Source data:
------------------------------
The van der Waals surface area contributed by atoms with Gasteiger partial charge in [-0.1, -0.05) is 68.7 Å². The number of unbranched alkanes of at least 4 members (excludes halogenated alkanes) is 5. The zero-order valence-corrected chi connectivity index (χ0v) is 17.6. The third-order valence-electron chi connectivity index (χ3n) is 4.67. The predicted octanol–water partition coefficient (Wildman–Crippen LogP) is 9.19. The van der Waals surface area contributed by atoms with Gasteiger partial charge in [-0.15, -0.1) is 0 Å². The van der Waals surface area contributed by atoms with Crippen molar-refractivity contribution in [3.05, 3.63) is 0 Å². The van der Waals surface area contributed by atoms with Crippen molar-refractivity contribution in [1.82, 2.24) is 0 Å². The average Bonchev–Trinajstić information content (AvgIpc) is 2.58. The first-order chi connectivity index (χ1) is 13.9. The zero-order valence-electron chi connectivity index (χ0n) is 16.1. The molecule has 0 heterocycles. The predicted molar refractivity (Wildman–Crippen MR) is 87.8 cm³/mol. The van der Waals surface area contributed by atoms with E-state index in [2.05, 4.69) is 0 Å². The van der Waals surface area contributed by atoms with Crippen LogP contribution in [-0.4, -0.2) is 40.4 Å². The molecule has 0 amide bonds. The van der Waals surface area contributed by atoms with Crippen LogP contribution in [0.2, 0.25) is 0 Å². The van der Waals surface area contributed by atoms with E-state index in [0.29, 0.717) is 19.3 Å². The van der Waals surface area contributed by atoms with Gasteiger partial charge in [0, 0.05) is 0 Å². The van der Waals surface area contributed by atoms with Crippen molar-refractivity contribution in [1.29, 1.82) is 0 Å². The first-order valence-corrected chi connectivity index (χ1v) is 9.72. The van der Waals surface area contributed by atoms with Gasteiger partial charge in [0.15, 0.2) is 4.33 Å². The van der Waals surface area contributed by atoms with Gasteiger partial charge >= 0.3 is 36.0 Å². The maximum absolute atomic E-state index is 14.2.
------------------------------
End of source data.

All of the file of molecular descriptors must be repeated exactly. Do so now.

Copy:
The van der Waals surface area contributed by atoms with Gasteiger partial charge in [-0.1, -0.05) is 68.7 Å². The number of unbranched alkanes of at least 4 members (excludes halogenated alkanes) is 5. The zero-order valence-corrected chi connectivity index (χ0v) is 17.6. The third-order valence-electron chi connectivity index (χ3n) is 4.67. The predicted octanol–water partition coefficient (Wildman–Crippen LogP) is 9.19. The van der Waals surface area contributed by atoms with Gasteiger partial charge in [-0.15, -0.1) is 0 Å². The van der Waals surface area contributed by atoms with Crippen molar-refractivity contribution in [3.05, 3.63) is 0 Å². The van der Waals surface area contributed by atoms with Crippen molar-refractivity contribution in [1.82, 2.24) is 0 Å². The average Bonchev–Trinajstić information content (AvgIpc) is 2.58. The first-order chi connectivity index (χ1) is 13.9. The zero-order valence-electron chi connectivity index (χ0n) is 16.1. The molecule has 0 heterocycles. The predicted molar refractivity (Wildman–Crippen MR) is 87.8 cm³/mol. The van der Waals surface area contributed by atoms with E-state index in [2.05, 4.69) is 0 Å². The van der Waals surface area contributed by atoms with Crippen LogP contribution in [-0.4, -0.2) is 40.4 Å². The molecule has 0 amide bonds. The van der Waals surface area contributed by atoms with Crippen LogP contribution in [0.2, 0.25) is 0 Å². The van der Waals surface area contributed by atoms with E-state index in [0.29, 0.717) is 19.3 Å². The van der Waals surface area contributed by atoms with Gasteiger partial charge in [0, 0.05) is 0 Å². The van der Waals surface area contributed by atoms with Crippen molar-refractivity contribution in [1.29, 1.82) is 0 Å². The first-order valence-corrected chi connectivity index (χ1v) is 9.72. The van der Waals surface area contributed by atoms with Gasteiger partial charge in [0.15, 0.2) is 4.33 Å². The van der Waals surface area contributed by atoms with Gasteiger partial charge >= 0.3 is 36.0 Å². The maximum absolute atomic E-state index is 14.2.